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Content archived on 2024-04-19

Application of advanced informatics and Telematics for Optimisation of clinical laboratory services


The project is developing a common architecture and facilities for data exchange among the clinical laboratories throughout Europe.
The research concerns the development of a common architecture and fac data exchange among the clinical laboratories throughout Europe.

A system which on test selection and feedback on tests requested is under development. A protot an expert system shell and rule base is now available.

Data and process modelli Dynamic Test Rescheduling (DTR) product have been completed and a method for the of multiple algorithms towards the solution of clinical problems has been design for the improvement of the utilization of laboratory services have been identifi corresponding prototypes as follows have been developed and documented.

In the Facilities Management area, tools are being developed for real time simulation o resources in the laboratory.

In the Advanced Instrument Workstation area, inter the integration of new instruments with the Laboratory Information Systems (LIS) for local and remote fault diagnosis and maintenance of instruments, real-time q automated patient results validation are under development.

Data and process mo advanced instrument workstations and advanced laboratory workstations functional developed. Preliminary prototypes have been developed for real time quality cont diagnosis and corrective maintenance, patient result validation and statistical control.

Under the heading Essential Methodologies, tools are under development application areas.

A first version hierarchical cooperative knowledge bases sys architecture has been developed and used in one of the application prototypes.

work in the areas of semantics, syntax and telematics have been implemented in s countries.
Motivation & Aims

Over the past two decades there has been rapid technological progress in Clinical Laboratories. Doctors have become increasingly dependent on an ever widening range of diagnostic services. The latter are often provided through the use of multi-channel and other automated analytical instruments, which generate increasing numbers of test results which are becoming available more and more rapidly. Laboratory workloads have been growing by 5-10% per annum. Physicians receive increasing amounts of data out of which information must be sifted. It has been shown that a considerable proportion (up to 60%) of tests ordered are unnecessary and that only a small proportion (10%) of the test results actually influence medical decisions. Knowledge based systems are being developed in OpenLabs to aid in the selection of tests and to provide feed-back on test requesting behaviour.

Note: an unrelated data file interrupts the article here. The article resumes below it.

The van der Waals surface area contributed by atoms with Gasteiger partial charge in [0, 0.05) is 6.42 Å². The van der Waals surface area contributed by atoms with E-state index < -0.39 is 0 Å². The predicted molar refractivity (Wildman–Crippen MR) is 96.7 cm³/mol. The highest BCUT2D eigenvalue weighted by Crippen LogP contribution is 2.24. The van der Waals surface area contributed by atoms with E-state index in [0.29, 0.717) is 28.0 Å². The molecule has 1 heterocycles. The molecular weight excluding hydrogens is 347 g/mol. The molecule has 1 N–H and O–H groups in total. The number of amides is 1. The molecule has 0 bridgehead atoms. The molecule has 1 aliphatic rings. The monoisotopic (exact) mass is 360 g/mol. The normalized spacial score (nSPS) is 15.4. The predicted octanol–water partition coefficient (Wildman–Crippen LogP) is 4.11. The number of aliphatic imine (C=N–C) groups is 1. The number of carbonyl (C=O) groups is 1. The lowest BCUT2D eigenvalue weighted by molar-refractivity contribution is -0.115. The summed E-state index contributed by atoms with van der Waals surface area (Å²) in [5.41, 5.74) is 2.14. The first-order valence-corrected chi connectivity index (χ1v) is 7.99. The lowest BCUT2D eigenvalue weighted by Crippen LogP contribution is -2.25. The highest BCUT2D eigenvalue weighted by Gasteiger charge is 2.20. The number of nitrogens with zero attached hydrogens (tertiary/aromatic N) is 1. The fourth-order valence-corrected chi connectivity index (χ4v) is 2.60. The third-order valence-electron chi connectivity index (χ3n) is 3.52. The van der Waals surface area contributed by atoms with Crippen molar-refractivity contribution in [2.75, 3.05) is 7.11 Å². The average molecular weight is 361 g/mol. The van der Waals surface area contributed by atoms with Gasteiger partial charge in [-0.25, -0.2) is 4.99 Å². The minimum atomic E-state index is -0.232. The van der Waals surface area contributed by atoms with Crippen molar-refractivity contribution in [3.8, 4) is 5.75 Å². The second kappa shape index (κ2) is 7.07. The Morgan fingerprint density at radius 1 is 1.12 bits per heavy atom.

Highly specialised tests are available not only in central laboratories but also at the bedside in large hospitals and in small remote laboratories. The interpretation of laboratory test results is becoming increasingly refined; factors such as age, sex, sampling procedure, concurrent drug therapy and so forth need to be taken into account. Thus, the expertise to interpret test results is frequently lacking where required. This is particularly true for general practitioners, as the delivery of health services moves from hospitals to ambulatory and primary care. To answer the need for expertise in the area of test result interpretation, knowledge based decision support systems are being developed in OpenLabs.

A number of surveys have shown that the hospital service which is in greatest demand by remote users (GP's, health centres, smaller hospitals) is the transmission of laboratory test results. This is further evidenced by the proliferation of proprietary test result message formats such as EDIFACT in Europe. The suppliers of GP and Laboratory Information Systems (LIS) do not have the resources to support such a variety of solutions. A standard for EDI of laboratory information is required. The work of the AIM exploratory phase project EUCLIDES continues in OpenLabs. Test codes and the semantics & syntax of messages for the exchange of laboratory information are being developed in co-operation with CEN TC-251.

Most of today's LISs are dedicated laboratory databases which are neither modular nor open. It is difficult to build new interfaces to them for the purposes of telecommunications or the addition of advanced features. An Open Architecture for a LIS incorporating advanced features is being specified within OpenLabs and will be demonstrated in the project.


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Clara House, Glenageary Park, Glenageary Co. Dublin

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Participants (13)